Luis A. Figueroa–Martínez is an Associate Professor in the Department of History and core faculty in the Urban Studies Program and the Cities first-year gateway program at Trinity's Center for Urban and Global Studies.
His scholarly interests range widely. His initial research focused on slavery, post-slavery and race in Puerto Rico. It resulted in the book Sugar, Slavery and Freedom in Nineteenth-Century Puerto Rico, co-published in 2005 by The University of North Carolina Press and Editorial de la Universidad de Puerto Rico. Recipient of an essay award in 2006 from the Puerto Rico Chapter of the PEN Club International, this book examines the transition from slavery to post-emancipation on the island by looking closely at the southeastern Guayama region, the sugar plantation zone most dependent on African slave labor in Puerto Rico in the 1800s.
Figueroa-Martínez's work in the field of documentary film production includes serving as scholar and script consultant for "Puerto Rican Passages" (1995), on the Puerto Rican migration to Connecticut; and as scholarly consultant and co-producer (uncredited) for "Ritmo de Pueblo" (2001), a film exploring the role of music in Puerto Rican culture on the island and the diaspora. Both films premiered on Connecticut Public Television and were later broadcast on other PBS affiliates. In addition, he directed and produced two short films on issues of race, gender and sexuality at Trinity College: "Umoja House: Coming to Grips with Diversity" (2003) and "Halloween on Vernon Street" (2006). A third, related short film is currently in its pre-production phase.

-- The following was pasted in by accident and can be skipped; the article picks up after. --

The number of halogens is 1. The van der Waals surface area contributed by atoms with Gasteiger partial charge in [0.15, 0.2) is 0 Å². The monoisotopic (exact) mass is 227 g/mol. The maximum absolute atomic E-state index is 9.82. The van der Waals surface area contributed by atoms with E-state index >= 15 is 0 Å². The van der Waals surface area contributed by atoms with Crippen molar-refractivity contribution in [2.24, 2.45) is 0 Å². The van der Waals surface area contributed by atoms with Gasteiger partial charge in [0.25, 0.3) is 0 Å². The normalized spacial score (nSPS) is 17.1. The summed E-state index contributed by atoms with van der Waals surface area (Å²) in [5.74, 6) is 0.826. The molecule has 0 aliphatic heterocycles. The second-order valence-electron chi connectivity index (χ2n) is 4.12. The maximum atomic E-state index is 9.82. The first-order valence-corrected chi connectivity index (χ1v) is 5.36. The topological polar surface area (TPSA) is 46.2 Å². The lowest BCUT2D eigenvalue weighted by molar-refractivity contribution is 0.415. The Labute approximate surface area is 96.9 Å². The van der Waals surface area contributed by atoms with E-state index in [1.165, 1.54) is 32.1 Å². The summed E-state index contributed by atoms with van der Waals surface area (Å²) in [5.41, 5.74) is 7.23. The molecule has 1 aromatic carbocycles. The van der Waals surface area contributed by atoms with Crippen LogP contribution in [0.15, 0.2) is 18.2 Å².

Beginning in the 2000s, Figueroa-Martínez's research shifted to urban history and urban studies, initially as a member of Trinity's Hartford Studies Project, led at the time by Susan Pennybacker, who was then the Borden W. Painter, Jr., '58/H'95 Professor of European History at Trinity, and is currently the Chalmers W. Poston Distinguished Professor of European History at the University of North Carolina at Chapel Hill. This project was funded principally with grants from the Rockefeller and Kellogg foundations.
Figueroa-Martínez is currently completing a manuscript on urbanism, suburbanization, and colonial modernity in San Juan, Puerto Rico since the 1930s, centered on Avenida Franklin Delano Roosevelt in Hato Rey.
His new research centers on urban politics, race, class and dance music culture in Hartford and New York City since the late 1980s.
Prior to joining Trinity College, Figueroa–Martínez was an Assistant Professor in the Department of History and Associate Director of the Center for Latin American Studies at the University of Connecticut in Storrs, as well as co-founder of UConn's Institute for Puerto Rican and Latino Studies, which were merged in 2012 to become El Instituto: Institute of Latina/o, Caribbean, and Latin American Studies.
Born in Ponce, and raised in Coamo, Puerto Rico, Figueroa-Martínez earned his Ph.D. and M.A. in Latin American History at the University of Wisconsin-Madison under Steve J. Stern, Florencia E. Mallon, Thomas E. Skidmore, and Francisco Scarano; and his B.A. in General (Interdisciplinary) Studies at the Universidad de Puerto Rico, Recinto de Río Piedras.